A recent succession of high profile bullying, harassment and sexual discrimination claims in the media has reinforced the need for employers to ensure they have appropriate policies and procedures to promote a positive workplace culture.
What are the risks of a claim?
- Financial exposure including compensation, damages and fines imposed for breaches of OH&S laws.
- Loss of corporate reputation, negative impact on share price and the undermining of a reputation as an employer of choice.
- Personal liability for CEO and Board members, for failing to comply with OH&S obligations.
Also, as shown in the Cafe Vamp case, employees who engage in bullying and harassment can be subject to significant monetary fines as the result of a bullying and harassment prosecution.
How to reduce the risks?
To limit the risk of bullying, harassment and sexual discrimination claims employers need to take charge of their policies and procedures and promote an appropriate workplace culture. Here are some key points for employers to consider when doing this.
- Go beyond policies that talk of zero tolerance to bullying, harassment and discrimination. Act on those policies!
- Ensure the policies are relevant and tailored to your organisation.
- Training, training and more training – at induction, at policy implementation and on an ongoing basis. Ensure employees always know what is acceptable and what isn’t.
- You are being watched! The promotion of appropriate attitudes within the workplace needs to be top down.
- Encourage a culture of communication so that line managers receive and feed information up the line to identify issues early.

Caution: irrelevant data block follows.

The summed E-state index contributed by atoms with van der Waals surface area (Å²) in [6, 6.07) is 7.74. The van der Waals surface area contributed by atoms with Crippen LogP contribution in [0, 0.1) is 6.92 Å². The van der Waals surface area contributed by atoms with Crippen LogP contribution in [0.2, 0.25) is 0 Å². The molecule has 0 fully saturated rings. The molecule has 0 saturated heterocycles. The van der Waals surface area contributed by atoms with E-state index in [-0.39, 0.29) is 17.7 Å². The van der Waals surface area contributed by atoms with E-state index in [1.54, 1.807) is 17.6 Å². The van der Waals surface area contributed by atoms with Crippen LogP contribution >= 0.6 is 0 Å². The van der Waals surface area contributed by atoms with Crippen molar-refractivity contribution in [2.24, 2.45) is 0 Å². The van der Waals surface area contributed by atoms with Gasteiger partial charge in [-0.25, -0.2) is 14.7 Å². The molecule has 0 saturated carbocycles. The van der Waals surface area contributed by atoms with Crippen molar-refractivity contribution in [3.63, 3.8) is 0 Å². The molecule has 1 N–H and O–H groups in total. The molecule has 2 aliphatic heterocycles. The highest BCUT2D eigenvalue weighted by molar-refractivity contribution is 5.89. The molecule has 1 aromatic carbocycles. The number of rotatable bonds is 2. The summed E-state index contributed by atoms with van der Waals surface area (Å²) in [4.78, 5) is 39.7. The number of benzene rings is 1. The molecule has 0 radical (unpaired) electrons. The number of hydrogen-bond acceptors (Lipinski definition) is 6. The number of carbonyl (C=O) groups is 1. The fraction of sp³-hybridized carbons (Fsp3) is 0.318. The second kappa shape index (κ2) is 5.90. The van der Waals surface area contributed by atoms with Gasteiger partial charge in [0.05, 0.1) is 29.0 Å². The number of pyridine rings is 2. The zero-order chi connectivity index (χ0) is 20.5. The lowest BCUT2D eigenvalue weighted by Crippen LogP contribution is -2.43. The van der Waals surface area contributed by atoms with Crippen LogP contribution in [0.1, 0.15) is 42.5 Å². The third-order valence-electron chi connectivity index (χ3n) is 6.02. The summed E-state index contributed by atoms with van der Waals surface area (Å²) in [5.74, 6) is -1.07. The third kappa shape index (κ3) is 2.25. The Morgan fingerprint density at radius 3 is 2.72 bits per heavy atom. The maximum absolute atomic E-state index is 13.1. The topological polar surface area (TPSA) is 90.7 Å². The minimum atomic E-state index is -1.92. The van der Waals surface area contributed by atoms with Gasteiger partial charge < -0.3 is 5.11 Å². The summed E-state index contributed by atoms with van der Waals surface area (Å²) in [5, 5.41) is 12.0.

- Let employees know that complaints will be dealt with sensitively so that they have confidence to report issues.
- Treat all complaints, even minor ones seriously. They can easily escalate.
- Be prepared to explore all possible alternatives to resolve the complaint e.g. early mediation instead of investigation.
If an investigation is needed seek to get the best outcome for all involved. Here are some issues to consider throughout:
- Protect whistle blowers and do not allow them to become a target or victim.
- Take control of complaints as soon as possible. Do not leave it until an external party comes knocking and begins to set the agenda. Organisations such as the Human Rights Commission, and state and federal occupational health and safety regulators will allow you to maintain control of your internal complaint process, and not proactively intervene, if you are seen to be acting promptly in response to and taking complaints seriously.
- Maintain confidentiality over the complaint investigation process and its outcome, and stipulate penalties for any breach of this.
- Ensure that those investigating complaints have the appropriate empathy and the skill set to deal with such claims.
- Suggest that the complainant get some legal representation to help them through the process, especially if they are having difficulties coping or complying with the procedures.